Pine Swamp Trail Loop


This loop hike traverses less-used areas of this park, paralleling a cascading stream, passing the interesting Pine Swamp and reaching the highest point in Morris County.

2.5 hours
Easy to Moderate
4.5 miles
Route Type:
Allowed on leash
First Published:

Daniel Chazin


Mahlon Dickerson Reservation. Pine Swamp Trail. Photo by Daniel Chazin.


View Saffin Pond Mahlon Dickerson in a larger map

Trail Conference volunteers maintain trails in this park.
Trailhead GPS Coordinates
41.013538, -74.563307
Driving Directions

Take I-80 to Exit 34B (Route 15/Jefferson/Sparta). Proceed north on Route 15 for about five miles, and take the exit for Weldon Road (Milton/Oak Ridge). After about one mile on Weldon Road, you'll pass a sign indicating that you have entered Mahlon Dickerson Reservation. In another 1.5 miles, you'll pass the entrance to Saffin Pond on the right. Continue for one mile beyond Saffin Pond, passing an entrance to a camping area on the left. Just beyond, you'll pass another entrance on the right. Turn left at the next park entrance - this one, an entrance to a picnic area on the left - and continue ahead to the parking area.


The 3,200-acre Mahlon Dickerson Reservation is the largest park in the Morris County park system. It has a number of developed recreational facilities, but also many remote sections. This hike, for the most part, follows the white-blazed Pine Swamp Trail, but it also incorporates the scenic Purple Trail.

From the end of the parking area, follow a paved service road marked with the teal diamond blazes of the Highlands Trail, passing through a picnic area. Soon, a sign marks the start of the white-blazed Pine Swamp Trail. Proceed ahead on the road as the paving ends, continuing to follow both white and teal blazes.

In 0.2 mile, you’ll reach a T-intersection, which marks the start of the loop of the Pine Swamp Trail. Turn right and head downhill on a gravel road, stillBrook on the Pine Swam Loop Trail. Photo by Daniel Chazin. following the white and teal blazes. After crossing a brook, bear left at  fork and climb gradually.

At the top of the climb, you’ll reach a Y-intersection with a bench. On the right, a triple purple blaze marks the start of the Purple Trail. Turn right, leaving the road, and follow the purple-blazed footpath into the woods. After crossing a level area, the trail descends gradually and curves to the left. In a short distance, you’ll reach a viewpoint over the Jefferson High School and Middle School below and the hills beyond.

The trail continues to descend. As of this writing, the blazing of this trail section is sparse, but the route is obvious. At the base of the descent, the Purple Trail reaches a cascading brook and turns left to parallel it, heading upstream. The trail bears left, away from the brook, descends to the brook in an area where the brook widens into several branches, then again climbs away from the brook.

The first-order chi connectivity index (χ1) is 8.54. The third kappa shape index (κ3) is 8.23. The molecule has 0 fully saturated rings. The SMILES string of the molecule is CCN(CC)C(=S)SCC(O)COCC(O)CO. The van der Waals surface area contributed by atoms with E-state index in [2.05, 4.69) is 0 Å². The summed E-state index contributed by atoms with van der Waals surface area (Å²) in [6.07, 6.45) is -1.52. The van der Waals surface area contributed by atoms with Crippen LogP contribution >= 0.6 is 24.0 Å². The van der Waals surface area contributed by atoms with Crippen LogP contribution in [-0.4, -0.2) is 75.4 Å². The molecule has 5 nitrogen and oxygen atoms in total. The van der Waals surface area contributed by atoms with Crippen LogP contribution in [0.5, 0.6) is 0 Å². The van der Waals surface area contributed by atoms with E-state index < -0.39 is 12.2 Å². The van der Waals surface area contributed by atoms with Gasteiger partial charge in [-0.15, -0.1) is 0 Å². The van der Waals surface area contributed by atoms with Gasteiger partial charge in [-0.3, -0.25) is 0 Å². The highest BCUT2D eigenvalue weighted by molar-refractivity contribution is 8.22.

The Purple Trail ends at a wide woods road – the route of the white-blazed Pine Swamp Loop Trail. Turn right and follow the trail downhill to cross a stream on a wooden footbridge. The trail now climbs gently and bears left at a fork. After crossing a wet area on rocks, it proceeds through dense thickets of moSplit boulders along the Pine Swamp Trail. Photo by Daniel Chazin.untain laurel.

Soon, you’ll reach an intersection where the white-blazed Pine Swamp Loop Trail turns right. Continue straight ahead, now following the Red Trail, which crosses a stream on a wooden footbridge and uses puncheons to cross a wet area. The Red Trail continues along undulating terrain through mountain laurel and hemlocks, along the way crossing a stream and several wet areas on rocks.

When you reach the end of the Red Trail at a T-intersection with the white-blazed Pine Swamp Trail, turn left onto the Pine Swamp Trail (which you’ll be following for the remainder of the hike). You are now passing by the interesting Pine Swamp, after which the trail is named.  Characterized by spruce, hemlock, rhododendron and mountain laurel, this swamp is remote and gives a feeling of deep wilderness.

After crossing another stream, the trail climbs slightly to reach a junction. An unmarked trail begins on the right (on the park map, this is shown as an orange-blazed trail, although no orange blazes are visible), but you should continue ahead on the white-blazed trail.

Highest Point in Morris County Sign. Photo by Daniel ChazinStill on a wide woods road, the trail now climbs gradually to the highest point in Morris County (1,395 feet), marked by a bench and a sign placed by the Morris County Park Commission. The actual high point is a short distance to the right of the trail.

The trail now begins a steady but gentle descent, soon reaching a fork, where you should bear left. In another half mile, after a slight climb, you’ll reach another junction. Turn left here, then left again in another 75 feet. The second turn once marked the beginning of the green-blazed Boulder Trail, named for the interesting large boulders which can be seen on both sides of the trail. The green blazes have been obliterated (you should continue to follow the white blazes), but the boulders remain.

In another half mile, three pink blazes mark the start of the Pink Trail, which proceeds ahead on the woods road, but you should turn right onto a footpath, continuing to follow the white blazes. When the footpath ends, the trail turns right onto a woods road, then immediately left onto another road (following the sign to the “picnic area”). At the next T-intersection, you turn left again and soon reach the start of the loop of the Pine Swamp Loop Trail (marked by a sign), Turn right (again following the sign to the “picnic area”), and follow the road back to the parking area where the hike began.